Wednesday, July 22, 2009

Jewish girl was abandoned by her family in Egypt

From the truth-is-stranger-than-fiction department:

It was in 1979, soon after the signing of the Israel-Egypt peace treaty.

W., a Jewish businessman with connections in high places in the Arab world, was busy arranging for a group of elderly Egyptian Jews ( several stripped of their nationality since 1956 - but that's another story) to visit Israel when he was approached by a tall, gangly Egyptian asking to join the tour.

"Are you Jewish?", W. asked. "No," came the reply.

Imagining that this Egyptian might be a member of the Mukhabarat (secret police) sent to spy on the visitors, W. suggested that the Egyptian wait and join a later tour of Israel he was organising for Egyptian intellectuals.

"No, my wife and I need to visit Israel as soon as possible. My wife is Jewish, although she doesn't know it."

The Egyptian then proceeded to tell the puzzled W.the whole story. The wife was a small child when she was separated from her Jewish family. In their chaotic haste to leave Alexandria for Israel some years before, the family had left their daughter behind. The abandoned girl was taken in by the family's Egyptian neighbours, and brought up as their own. She went on to marry an Egyptian Muslim.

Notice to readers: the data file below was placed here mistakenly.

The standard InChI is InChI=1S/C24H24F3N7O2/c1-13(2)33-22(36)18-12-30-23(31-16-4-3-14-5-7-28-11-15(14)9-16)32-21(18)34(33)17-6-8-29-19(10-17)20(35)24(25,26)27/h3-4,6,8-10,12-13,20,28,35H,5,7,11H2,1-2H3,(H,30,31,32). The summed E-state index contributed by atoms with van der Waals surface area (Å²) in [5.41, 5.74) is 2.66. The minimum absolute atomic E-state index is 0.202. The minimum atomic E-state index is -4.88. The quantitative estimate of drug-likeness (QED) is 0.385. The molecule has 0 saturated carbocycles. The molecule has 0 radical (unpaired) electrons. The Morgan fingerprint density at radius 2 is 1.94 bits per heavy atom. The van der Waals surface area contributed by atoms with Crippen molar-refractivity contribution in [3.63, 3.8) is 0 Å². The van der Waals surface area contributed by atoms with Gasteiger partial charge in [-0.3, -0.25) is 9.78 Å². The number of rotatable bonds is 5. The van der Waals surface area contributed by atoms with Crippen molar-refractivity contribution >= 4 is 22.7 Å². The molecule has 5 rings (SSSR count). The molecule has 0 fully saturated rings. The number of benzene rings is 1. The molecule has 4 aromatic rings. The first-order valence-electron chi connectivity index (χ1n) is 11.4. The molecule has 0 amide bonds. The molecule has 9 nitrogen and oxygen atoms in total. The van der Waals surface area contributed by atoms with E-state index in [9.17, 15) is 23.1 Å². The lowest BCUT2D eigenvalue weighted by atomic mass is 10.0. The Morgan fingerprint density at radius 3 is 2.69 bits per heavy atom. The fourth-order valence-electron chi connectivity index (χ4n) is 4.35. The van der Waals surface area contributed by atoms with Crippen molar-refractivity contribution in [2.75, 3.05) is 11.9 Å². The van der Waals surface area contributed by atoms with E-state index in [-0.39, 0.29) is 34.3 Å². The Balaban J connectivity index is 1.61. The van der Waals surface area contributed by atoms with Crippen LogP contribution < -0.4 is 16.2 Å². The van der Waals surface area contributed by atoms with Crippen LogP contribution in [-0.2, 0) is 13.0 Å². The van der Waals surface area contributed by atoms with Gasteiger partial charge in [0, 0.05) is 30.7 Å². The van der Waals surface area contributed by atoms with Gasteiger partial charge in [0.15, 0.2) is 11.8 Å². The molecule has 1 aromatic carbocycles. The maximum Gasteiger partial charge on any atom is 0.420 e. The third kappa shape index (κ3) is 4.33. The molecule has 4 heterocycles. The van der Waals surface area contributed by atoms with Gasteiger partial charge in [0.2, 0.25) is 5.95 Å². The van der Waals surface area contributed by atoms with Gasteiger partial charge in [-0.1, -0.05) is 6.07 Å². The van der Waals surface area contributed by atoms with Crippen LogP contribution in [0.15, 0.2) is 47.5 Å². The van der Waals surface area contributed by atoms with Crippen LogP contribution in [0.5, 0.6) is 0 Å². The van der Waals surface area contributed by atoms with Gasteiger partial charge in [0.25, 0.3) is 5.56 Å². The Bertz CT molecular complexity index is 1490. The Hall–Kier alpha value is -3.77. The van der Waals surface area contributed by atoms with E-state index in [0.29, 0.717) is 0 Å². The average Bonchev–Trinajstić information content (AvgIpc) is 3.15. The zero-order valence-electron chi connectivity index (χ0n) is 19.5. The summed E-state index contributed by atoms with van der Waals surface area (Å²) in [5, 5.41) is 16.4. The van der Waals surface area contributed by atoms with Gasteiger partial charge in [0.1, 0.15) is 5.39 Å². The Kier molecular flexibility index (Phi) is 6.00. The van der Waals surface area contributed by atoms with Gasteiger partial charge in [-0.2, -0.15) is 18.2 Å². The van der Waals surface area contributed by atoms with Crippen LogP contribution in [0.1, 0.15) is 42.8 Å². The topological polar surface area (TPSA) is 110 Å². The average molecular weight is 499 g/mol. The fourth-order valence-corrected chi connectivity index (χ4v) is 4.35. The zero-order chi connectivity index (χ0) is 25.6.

W. duly arranged for the couple to visit Israel. At the airport, they were greeted by the famous Israeli journalist Nahum Barnea. The couple were interviewed on TV, and the wife was told her story.

Before long, a fleet of cars arrived. It was the wife's family, brandishing a photo of her as a child. They had recognised her from the TV screen.

The wife was reunited with her long-lost family. But after a week, she demanded to go back to Egypt. Her links with her Jewish family had been severed for all time and the clock could not be turned back. Egypt would always be home.

The Egyptian authorities must have breathed a sigh of relief. Had the wife decided to stay in Israel, it would have been an embarrassment and a public relations disaster.

Such stories of separation are extremely rare, but they do happen. Last year, an Iraqi Jewess abducted by a Muslim neighbour joined her family in Israel after 55 years' separation.

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